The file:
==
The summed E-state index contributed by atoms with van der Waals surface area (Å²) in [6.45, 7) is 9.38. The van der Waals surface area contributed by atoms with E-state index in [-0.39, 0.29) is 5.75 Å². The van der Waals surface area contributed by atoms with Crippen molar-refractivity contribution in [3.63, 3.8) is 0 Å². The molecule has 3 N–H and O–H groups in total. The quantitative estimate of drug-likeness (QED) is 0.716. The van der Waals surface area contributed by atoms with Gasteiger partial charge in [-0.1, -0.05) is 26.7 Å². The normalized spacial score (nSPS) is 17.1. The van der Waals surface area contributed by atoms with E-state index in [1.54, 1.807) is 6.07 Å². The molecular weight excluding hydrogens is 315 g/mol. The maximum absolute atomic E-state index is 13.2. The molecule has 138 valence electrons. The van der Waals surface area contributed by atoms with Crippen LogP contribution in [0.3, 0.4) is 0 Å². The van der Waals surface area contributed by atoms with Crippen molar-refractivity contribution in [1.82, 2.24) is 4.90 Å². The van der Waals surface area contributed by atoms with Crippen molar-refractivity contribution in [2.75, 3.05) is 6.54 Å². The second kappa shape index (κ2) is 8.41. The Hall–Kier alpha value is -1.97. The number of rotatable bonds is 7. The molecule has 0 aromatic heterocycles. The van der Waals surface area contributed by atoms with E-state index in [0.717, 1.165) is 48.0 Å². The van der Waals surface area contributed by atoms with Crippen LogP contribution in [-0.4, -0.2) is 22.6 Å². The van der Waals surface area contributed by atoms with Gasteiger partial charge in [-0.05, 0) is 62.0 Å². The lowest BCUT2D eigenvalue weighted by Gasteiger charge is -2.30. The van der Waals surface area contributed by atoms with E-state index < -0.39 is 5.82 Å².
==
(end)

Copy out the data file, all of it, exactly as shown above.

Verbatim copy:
The summed E-state index contributed by atoms with van der Waals surface area (Å²) in [6.45, 7) is 9.38. The van der Waals surface area contributed by atoms with E-state index in [-0.39, 0.29) is 5.75 Å². The van der Waals surface area contributed by atoms with Crippen molar-refractivity contribution in [3.63, 3.8) is 0 Å². The molecule has 3 N–H and O–H groups in total. The quantitative estimate of drug-likeness (QED) is 0.716. The van der Waals surface area contributed by atoms with Gasteiger partial charge in [-0.1, -0.05) is 26.7 Å². The normalized spacial score (nSPS) is 17.1. The van der Waals surface area contributed by atoms with E-state index in [1.54, 1.807) is 6.07 Å². The molecular weight excluding hydrogens is 315 g/mol. The maximum absolute atomic E-state index is 13.2. The molecule has 138 valence electrons. The van der Waals surface area contributed by atoms with Crippen LogP contribution in [0.3, 0.4) is 0 Å². The van der Waals surface area contributed by atoms with Crippen molar-refractivity contribution in [1.82, 2.24) is 4.90 Å². The van der Waals surface area contributed by atoms with Crippen molar-refractivity contribution in [2.75, 3.05) is 6.54 Å². The second kappa shape index (κ2) is 8.41. The Hall–Kier alpha value is -1.97. The number of rotatable bonds is 7. The molecule has 0 aromatic heterocycles. The van der Waals surface area contributed by atoms with E-state index in [0.717, 1.165) is 48.0 Å². The van der Waals surface area contributed by atoms with Crippen LogP contribution in [-0.4, -0.2) is 22.6 Å². The van der Waals surface area contributed by atoms with Gasteiger partial charge in [-0.05, 0) is 62.0 Å². The lowest BCUT2D eigenvalue weighted by Gasteiger charge is -2.30. The van der Waals surface area contributed by atoms with E-state index < -0.39 is 5.82 Å².